Sunday, March 25, 2018

Opera Cup

This being one of those 'international break' sort of gaps in the packed footballing schedule, there was a rare opportunity to catch some other sort of competitive activity on telly this morning. (Unless Armenia vs Estonia is one's thing.)

Such as the Varsity Boat Race (or University Boat Race-s as the BBC are determined to point out), coverage of which was almost as horrendous as Aunty's Winter Olympics broadcasts, with the ever-present Clare Balding.

In the meantime Glyndebourne have come up with the new-fangled Opera Cup (a sort of Confederations Cup of Bel Canto) which has been on Sky Arts all day today.

Amongst the 10 finalists is Guatemalan soprano Adriana González...


Saturday, March 24, 2018

Troy, Fall of a City


One of the fundamental assumptions of my education was that the Greeks were always the good guys - that anyone who stood up to Hellenic civilisation was, to use the modern parlance, some sort of 'dune coon' or terrorist. (If who didn't have this sort of education, well then, spoiler alerts!)
Long before I read The Iliad these stories were presented to me piecemeal, largely by one particularly inspirational Latin teacher, and then performed collectively at Prep school as a sort of dramatic adaptation.
I’d even read Julian Jaynes’s mind-bending The Origin of Consciousness in the Breakdown of the Bicameral Mind before tackling the original Homeric text in translation..only to then find myself scratching my head at the absence of a wooden horse in the third act.
The BBC’s new GOT-esque epic Troy, Fall of a City is a recognisable composite of mini-myths lifted from Homer, Virgil and other sources. The underlying premise however appears to be that the (albeit ill-fated) Trojans are the goodies after all, not the thuggish invasion force encamped outside their gates.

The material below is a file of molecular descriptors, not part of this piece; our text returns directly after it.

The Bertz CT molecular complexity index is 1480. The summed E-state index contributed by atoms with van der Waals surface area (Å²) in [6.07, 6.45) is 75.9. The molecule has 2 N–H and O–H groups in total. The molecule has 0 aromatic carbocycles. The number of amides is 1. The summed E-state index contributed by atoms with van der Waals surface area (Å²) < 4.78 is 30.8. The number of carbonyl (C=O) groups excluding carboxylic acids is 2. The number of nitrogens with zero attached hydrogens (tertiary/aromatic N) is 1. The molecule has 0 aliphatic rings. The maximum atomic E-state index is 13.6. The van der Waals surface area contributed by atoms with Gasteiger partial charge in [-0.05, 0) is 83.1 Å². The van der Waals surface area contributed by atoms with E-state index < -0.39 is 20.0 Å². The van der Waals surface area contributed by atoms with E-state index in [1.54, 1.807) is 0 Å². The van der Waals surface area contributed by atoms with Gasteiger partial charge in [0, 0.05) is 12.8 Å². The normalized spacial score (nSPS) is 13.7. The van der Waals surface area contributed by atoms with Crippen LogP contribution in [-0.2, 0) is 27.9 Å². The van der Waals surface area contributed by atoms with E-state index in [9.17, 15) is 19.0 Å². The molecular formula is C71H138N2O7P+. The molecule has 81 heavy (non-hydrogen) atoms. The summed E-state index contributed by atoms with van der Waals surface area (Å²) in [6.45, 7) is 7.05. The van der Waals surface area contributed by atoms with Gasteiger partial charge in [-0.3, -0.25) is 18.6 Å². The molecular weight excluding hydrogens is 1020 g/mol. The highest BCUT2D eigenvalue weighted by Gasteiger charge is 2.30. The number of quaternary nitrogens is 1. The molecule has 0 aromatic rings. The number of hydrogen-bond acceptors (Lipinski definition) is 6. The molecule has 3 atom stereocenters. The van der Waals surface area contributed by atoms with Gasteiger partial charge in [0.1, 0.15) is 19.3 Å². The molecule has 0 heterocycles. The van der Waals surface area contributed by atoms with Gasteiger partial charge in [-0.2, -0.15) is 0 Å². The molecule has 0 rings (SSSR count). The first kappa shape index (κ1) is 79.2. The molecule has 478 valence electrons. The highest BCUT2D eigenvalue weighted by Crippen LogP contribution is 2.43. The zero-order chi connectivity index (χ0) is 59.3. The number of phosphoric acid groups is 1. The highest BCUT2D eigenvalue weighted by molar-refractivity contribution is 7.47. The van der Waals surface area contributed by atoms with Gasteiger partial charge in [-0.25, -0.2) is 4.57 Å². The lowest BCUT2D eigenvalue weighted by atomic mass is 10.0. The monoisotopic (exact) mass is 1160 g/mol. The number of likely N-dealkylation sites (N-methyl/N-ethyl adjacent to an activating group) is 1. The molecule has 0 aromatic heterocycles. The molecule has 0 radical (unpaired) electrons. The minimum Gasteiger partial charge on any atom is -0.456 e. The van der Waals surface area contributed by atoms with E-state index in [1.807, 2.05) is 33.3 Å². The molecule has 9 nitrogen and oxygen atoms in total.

Putting a love story with more than a hint of girl power at the centre of this narrative makes sense from a modern perspective, but the writers have left themselves a bit of hurdle to overcome in the denouement phase. 
Whilst the likes of Agamemnon, Achilles, Hector and even Odysseus (in prequel mode here) all possess character ‘arcs’ in the contemporary sense in the original story, Paris and Helen kind of don’t. (Homer had her married off to someone else before the city falls.)
Rather like Malory’s Le Morte D’Arthur, this is an amalgamation of individual, character-driven plots that taken together don’t quite add up to our familiar stand-alone story structure.
I have two episodes left to consume and look forward to seeing how the annihilation promised in the series’s title can be made dramatically satisfying.

A better class of wellies


Slightly less restrained than the F1 podium at Bahrain. 

83-80. 



Spring is in the air...

The University Boat Race marks the commencement of the traditional English summer season. 


Night vision goggles can come in handy.



The 'supermarket' formerly known as Antigua's premier night spot...

The other day, while checking out at the Bodegona, I had one of those (perchance) nostalgic moments when the tannoy system started playing Aventurero by Grupo Rana and I was thus transported to the evening in November 1989 when I had heard Pepe, Nacho and co perform the track live at that very spot...in its previous jataka as the MANHATTAN. 

They still refer to the front part of the store that way when calling each other up on their walkie-talkies. 

Meanwhile, former Rana frontman Nacho Caxaj has moved to California. His dance moves however, haven't really moved on at all...


Stripes vs Holes




These novelty zebra crossings are part of a (visible) initiative by the Muni. 

They are being painted on the roads outside schools and colleges so that students may cross, even when there might not be any particularly pressing need to do so in that location.